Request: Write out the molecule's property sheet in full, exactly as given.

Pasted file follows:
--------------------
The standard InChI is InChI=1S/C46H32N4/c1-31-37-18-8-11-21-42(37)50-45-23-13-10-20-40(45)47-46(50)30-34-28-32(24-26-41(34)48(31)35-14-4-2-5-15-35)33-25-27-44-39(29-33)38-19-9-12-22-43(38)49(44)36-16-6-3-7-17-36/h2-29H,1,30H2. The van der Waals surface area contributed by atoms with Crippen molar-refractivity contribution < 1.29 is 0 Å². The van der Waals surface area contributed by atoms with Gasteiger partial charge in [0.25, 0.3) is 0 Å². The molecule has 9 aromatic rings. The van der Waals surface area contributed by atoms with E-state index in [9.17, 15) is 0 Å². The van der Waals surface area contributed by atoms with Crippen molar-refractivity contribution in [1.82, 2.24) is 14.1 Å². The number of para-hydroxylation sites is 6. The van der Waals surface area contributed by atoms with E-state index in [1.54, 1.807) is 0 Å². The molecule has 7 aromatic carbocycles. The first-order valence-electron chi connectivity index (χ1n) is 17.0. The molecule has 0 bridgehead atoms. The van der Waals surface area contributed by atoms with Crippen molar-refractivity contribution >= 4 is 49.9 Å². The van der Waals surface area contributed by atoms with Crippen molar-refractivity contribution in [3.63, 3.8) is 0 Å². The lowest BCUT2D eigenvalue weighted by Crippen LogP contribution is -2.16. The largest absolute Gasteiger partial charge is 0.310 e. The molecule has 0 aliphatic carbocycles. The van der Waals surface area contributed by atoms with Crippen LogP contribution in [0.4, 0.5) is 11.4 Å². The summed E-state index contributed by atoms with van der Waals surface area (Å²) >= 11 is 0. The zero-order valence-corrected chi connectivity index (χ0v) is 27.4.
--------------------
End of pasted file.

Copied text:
The standard InChI is InChI=1S/C46H32N4/c1-31-37-18-8-11-21-42(37)50-45-23-13-10-20-40(45)47-46(50)30-34-28-32(24-26-41(34)48(31)35-14-4-2-5-15-35)33-25-27-44-39(29-33)38-19-9-12-22-43(38)49(44)36-16-6-3-7-17-36/h2-29H,1,30H2. The van der Waals surface area contributed by atoms with Crippen molar-refractivity contribution < 1.29 is 0 Å². The van der Waals surface area contributed by atoms with Gasteiger partial charge in [0.25, 0.3) is 0 Å². The molecule has 9 aromatic rings. The van der Waals surface area contributed by atoms with E-state index in [9.17, 15) is 0 Å². The van der Waals surface area contributed by atoms with Crippen molar-refractivity contribution in [1.82, 2.24) is 14.1 Å². The number of para-hydroxylation sites is 6. The van der Waals surface area contributed by atoms with E-state index in [1.54, 1.807) is 0 Å². The molecule has 7 aromatic carbocycles. The first-order valence-electron chi connectivity index (χ1n) is 17.0. The molecule has 0 bridgehead atoms. The van der Waals surface area contributed by atoms with Crippen molar-refractivity contribution >= 4 is 49.9 Å². The van der Waals surface area contributed by atoms with Crippen molar-refractivity contribution in [3.63, 3.8) is 0 Å². The lowest BCUT2D eigenvalue weighted by Crippen LogP contribution is -2.16. The largest absolute Gasteiger partial charge is 0.310 e. The molecule has 0 aliphatic carbocycles. The van der Waals surface area contributed by atoms with Crippen LogP contribution in [0.4, 0.5) is 11.4 Å². The summed E-state index contributed by atoms with van der Waals surface area (Å²) >= 11 is 0. The zero-order valence-corrected chi connectivity index (χ0v) is 27.4.